The Isola Tiberina rises in the middle of the River Tiber, along the creek that divides Trastevere from the area of the Piazza Navona. According to the legend, it was born from the accumulation of mud over the crops that the Romans threw into the river after they had driven Tarquin the Proud, the last king of Rome, out of the Urbe.
In the ancient times, this place was called with different toponyms. The most ancient one was "Isola Lycaonia", for the probable presence of an anthropomorphous statue, representing the homonymous Southwest Asia region, on the Ponte Cestio. It was also called "Isola di San Bartolomeo" and "Isola dei due Ponti", in the vulgar tongue, for the presence of the basilica of San Bartolomeo and of the Ponte Cestio and the Ponte Fabricio, respectively.
With the expansion of Rome, the various wooden structures of the Isola Tiberina, such as the arcades of the two bridges, were substituted by marble and masonry and the whole structure became a place dedicated to medicine. It is still today, as it can be inferred from the presence of the Fatebenefratelli hospital.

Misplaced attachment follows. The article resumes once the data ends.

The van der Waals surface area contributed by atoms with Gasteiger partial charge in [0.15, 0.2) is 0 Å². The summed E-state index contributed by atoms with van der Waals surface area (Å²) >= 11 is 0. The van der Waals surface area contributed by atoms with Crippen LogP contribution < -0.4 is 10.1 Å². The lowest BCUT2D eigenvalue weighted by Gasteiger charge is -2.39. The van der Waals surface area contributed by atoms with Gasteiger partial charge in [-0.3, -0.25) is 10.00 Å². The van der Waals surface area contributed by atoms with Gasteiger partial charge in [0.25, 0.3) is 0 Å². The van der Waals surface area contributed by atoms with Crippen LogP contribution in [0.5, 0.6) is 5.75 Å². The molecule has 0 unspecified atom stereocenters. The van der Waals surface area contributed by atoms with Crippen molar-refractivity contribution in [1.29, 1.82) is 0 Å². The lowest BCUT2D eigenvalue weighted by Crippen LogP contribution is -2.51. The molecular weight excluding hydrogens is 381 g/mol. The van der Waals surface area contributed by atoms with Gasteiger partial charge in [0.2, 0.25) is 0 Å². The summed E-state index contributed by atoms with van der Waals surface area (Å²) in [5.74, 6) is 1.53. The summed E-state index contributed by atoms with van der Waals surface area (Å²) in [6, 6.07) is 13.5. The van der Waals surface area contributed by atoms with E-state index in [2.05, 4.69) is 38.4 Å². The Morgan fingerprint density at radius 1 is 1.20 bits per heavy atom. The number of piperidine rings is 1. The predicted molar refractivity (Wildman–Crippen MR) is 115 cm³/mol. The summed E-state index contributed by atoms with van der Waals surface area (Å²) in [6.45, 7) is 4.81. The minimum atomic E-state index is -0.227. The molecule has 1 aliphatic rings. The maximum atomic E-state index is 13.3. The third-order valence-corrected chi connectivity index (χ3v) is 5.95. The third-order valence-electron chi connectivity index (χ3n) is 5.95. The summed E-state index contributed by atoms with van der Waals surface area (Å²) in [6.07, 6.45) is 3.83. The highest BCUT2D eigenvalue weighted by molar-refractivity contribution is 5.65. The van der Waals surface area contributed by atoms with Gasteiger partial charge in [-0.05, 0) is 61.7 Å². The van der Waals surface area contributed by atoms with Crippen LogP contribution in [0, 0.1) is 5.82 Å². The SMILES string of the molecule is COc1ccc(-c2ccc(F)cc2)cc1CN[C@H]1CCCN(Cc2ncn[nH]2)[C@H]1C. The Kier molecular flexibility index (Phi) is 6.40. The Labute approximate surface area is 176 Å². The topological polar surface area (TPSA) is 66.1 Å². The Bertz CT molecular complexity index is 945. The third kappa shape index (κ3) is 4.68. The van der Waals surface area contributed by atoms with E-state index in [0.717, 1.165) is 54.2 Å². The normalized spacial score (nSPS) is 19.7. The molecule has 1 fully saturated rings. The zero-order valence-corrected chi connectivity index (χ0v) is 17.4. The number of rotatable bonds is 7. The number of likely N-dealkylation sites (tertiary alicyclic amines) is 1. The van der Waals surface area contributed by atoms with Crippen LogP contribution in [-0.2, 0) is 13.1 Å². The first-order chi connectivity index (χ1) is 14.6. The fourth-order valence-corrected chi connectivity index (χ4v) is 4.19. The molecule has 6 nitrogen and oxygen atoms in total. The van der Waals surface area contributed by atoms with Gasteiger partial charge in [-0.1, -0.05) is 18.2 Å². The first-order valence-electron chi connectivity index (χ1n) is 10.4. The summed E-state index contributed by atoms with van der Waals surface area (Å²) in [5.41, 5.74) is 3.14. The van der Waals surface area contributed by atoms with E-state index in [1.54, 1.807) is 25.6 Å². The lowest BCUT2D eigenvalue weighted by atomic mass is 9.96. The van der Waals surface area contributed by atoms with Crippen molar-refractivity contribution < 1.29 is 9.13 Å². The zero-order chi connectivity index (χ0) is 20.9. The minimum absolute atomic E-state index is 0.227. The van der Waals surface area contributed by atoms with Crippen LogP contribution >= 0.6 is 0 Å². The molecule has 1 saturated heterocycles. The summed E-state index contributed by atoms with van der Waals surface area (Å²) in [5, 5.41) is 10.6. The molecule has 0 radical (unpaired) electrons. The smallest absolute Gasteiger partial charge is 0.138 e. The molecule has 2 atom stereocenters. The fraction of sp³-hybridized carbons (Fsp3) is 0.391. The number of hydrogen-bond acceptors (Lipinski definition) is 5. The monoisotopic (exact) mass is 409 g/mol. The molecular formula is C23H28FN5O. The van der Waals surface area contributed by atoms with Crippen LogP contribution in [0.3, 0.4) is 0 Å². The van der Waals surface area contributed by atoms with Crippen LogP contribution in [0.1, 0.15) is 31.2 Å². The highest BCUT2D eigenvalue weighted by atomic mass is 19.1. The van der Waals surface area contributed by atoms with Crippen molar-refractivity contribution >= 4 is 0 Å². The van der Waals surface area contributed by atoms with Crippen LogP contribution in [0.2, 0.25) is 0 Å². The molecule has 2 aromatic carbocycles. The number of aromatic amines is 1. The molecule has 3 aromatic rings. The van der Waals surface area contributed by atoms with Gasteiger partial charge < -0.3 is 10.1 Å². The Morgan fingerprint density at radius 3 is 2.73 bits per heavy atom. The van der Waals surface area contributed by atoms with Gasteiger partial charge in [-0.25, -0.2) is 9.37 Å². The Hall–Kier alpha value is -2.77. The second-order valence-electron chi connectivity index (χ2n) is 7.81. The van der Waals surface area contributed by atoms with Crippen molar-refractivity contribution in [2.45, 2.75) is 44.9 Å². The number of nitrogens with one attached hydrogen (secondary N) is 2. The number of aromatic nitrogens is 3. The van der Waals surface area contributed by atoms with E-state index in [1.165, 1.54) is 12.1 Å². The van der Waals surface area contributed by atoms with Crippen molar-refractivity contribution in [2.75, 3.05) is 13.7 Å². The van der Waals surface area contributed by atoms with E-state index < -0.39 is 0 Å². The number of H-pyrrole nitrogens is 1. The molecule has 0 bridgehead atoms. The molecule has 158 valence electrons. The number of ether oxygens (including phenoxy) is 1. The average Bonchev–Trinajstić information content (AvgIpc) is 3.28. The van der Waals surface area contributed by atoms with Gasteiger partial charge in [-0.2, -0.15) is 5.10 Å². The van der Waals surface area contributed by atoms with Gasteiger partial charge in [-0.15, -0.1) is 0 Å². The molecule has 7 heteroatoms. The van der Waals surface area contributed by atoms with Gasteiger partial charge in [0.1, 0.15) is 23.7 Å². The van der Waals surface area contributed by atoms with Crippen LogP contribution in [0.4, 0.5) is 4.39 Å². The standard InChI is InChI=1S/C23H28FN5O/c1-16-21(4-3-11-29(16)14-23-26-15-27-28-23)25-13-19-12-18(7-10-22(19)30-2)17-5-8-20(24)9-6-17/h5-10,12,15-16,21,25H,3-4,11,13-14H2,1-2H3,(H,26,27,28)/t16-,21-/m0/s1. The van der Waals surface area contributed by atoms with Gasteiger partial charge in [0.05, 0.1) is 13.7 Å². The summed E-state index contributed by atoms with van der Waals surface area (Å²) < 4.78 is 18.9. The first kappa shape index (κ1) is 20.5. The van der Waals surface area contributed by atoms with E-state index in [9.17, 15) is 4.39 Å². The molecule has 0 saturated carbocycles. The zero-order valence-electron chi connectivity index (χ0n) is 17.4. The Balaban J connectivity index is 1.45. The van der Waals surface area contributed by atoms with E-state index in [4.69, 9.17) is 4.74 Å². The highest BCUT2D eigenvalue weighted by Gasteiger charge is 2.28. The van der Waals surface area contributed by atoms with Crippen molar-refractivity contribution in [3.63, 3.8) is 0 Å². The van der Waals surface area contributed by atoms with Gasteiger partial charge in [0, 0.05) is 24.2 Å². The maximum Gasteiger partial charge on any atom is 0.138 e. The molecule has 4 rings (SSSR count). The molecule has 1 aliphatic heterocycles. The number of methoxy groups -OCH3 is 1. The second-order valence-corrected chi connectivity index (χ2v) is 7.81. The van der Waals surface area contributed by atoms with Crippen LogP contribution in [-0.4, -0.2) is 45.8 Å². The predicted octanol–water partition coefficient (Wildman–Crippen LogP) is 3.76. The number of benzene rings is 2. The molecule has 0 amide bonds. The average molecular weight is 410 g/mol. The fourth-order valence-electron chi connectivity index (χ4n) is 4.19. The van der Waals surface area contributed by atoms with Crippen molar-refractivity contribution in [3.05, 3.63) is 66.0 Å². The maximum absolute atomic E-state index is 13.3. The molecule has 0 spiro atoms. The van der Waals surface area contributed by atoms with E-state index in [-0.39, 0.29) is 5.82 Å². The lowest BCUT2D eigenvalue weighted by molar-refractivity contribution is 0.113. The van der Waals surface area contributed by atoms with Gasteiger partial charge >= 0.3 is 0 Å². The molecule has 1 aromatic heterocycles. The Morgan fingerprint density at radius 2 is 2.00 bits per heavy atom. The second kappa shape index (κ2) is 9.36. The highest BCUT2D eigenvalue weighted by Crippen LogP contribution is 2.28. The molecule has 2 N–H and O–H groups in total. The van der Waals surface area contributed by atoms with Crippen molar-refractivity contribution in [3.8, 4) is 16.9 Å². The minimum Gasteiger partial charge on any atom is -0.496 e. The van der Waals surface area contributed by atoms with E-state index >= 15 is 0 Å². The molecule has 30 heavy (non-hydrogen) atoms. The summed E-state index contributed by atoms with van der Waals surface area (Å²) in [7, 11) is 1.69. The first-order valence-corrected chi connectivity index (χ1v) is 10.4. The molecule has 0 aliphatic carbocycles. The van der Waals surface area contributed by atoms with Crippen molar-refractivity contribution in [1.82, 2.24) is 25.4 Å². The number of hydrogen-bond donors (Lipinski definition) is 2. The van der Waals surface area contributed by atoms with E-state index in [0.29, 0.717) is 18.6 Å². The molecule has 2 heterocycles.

The legend, which was reported by Ovid in his Metamorphoses, also says that the diviners decided to carry the effigy of Asclepius, the god of medicine, from Epidaurus to Rome in order to fight the plague that hit the city around the year 294 B. C. Nevertheless, the god itself appeared under the form of a big snake to the ambassadors who had gone to Greece.
It autonomously went on the boats and led them to the River Tiber's mouth, where the snake landed on the Isola Tiberina.
The Romans built and dedicated a sanctuary to Asclepius and carried out rearrangement works along the river with embankments and earthworks that, thanks to travertine surfaces and to an obelisk raised as if it were the main mast of a Roman galley, made the Isola look like a big boat moored along the Tiber.
Because of the expropriations of the noble materials that lasted for a long time since the Middle Ages, today a few evidences have remained of the decorations and surfaces of the "Nave di Esculapio" here, while several fragments of the central obelisk still exist and are kept inside the Museo Nazionale of Naples.